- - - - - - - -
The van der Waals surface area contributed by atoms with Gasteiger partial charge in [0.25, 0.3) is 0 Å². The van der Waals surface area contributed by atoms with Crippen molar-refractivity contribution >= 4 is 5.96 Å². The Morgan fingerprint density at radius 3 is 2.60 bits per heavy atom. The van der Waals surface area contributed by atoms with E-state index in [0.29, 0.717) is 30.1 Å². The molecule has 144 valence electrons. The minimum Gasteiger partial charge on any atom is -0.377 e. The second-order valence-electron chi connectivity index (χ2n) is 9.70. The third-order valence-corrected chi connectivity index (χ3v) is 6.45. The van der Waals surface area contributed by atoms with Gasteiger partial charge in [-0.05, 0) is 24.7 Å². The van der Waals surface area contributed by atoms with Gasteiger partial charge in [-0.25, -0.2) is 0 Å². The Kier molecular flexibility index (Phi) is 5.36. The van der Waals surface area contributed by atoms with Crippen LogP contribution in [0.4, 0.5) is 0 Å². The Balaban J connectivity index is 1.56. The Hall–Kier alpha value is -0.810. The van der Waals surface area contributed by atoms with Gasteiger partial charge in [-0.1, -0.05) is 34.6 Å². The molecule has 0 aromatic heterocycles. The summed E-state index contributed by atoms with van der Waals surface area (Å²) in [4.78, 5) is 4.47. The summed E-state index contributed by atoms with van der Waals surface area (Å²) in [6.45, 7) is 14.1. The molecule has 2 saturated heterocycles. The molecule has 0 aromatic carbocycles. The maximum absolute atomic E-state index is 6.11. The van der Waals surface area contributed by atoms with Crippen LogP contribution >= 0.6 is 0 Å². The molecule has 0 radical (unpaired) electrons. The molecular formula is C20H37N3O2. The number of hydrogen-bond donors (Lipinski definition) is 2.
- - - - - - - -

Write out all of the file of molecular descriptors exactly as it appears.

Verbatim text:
The van der Waals surface area contributed by atoms with Gasteiger partial charge in [0.25, 0.3) is 0 Å². The van der Waals surface area contributed by atoms with Crippen molar-refractivity contribution >= 4 is 5.96 Å². The Morgan fingerprint density at radius 3 is 2.60 bits per heavy atom. The van der Waals surface area contributed by atoms with E-state index in [0.29, 0.717) is 30.1 Å². The molecule has 144 valence electrons. The minimum Gasteiger partial charge on any atom is -0.377 e. The second-order valence-electron chi connectivity index (χ2n) is 9.70. The third-order valence-corrected chi connectivity index (χ3v) is 6.45. The van der Waals surface area contributed by atoms with Gasteiger partial charge in [-0.05, 0) is 24.7 Å². The van der Waals surface area contributed by atoms with Gasteiger partial charge in [-0.25, -0.2) is 0 Å². The Kier molecular flexibility index (Phi) is 5.36. The van der Waals surface area contributed by atoms with Crippen LogP contribution in [0.4, 0.5) is 0 Å². The Balaban J connectivity index is 1.56. The Hall–Kier alpha value is -0.810. The van der Waals surface area contributed by atoms with Gasteiger partial charge in [-0.1, -0.05) is 34.6 Å². The molecule has 0 aromatic heterocycles. The summed E-state index contributed by atoms with van der Waals surface area (Å²) in [4.78, 5) is 4.47. The summed E-state index contributed by atoms with van der Waals surface area (Å²) in [6.45, 7) is 14.1. The molecule has 2 saturated heterocycles. The molecule has 0 aromatic carbocycles. The maximum absolute atomic E-state index is 6.11. The van der Waals surface area contributed by atoms with Crippen LogP contribution >= 0.6 is 0 Å². The molecule has 0 radical (unpaired) electrons. The molecular formula is C20H37N3O2. The number of hydrogen-bond donors (Lipinski definition) is 2.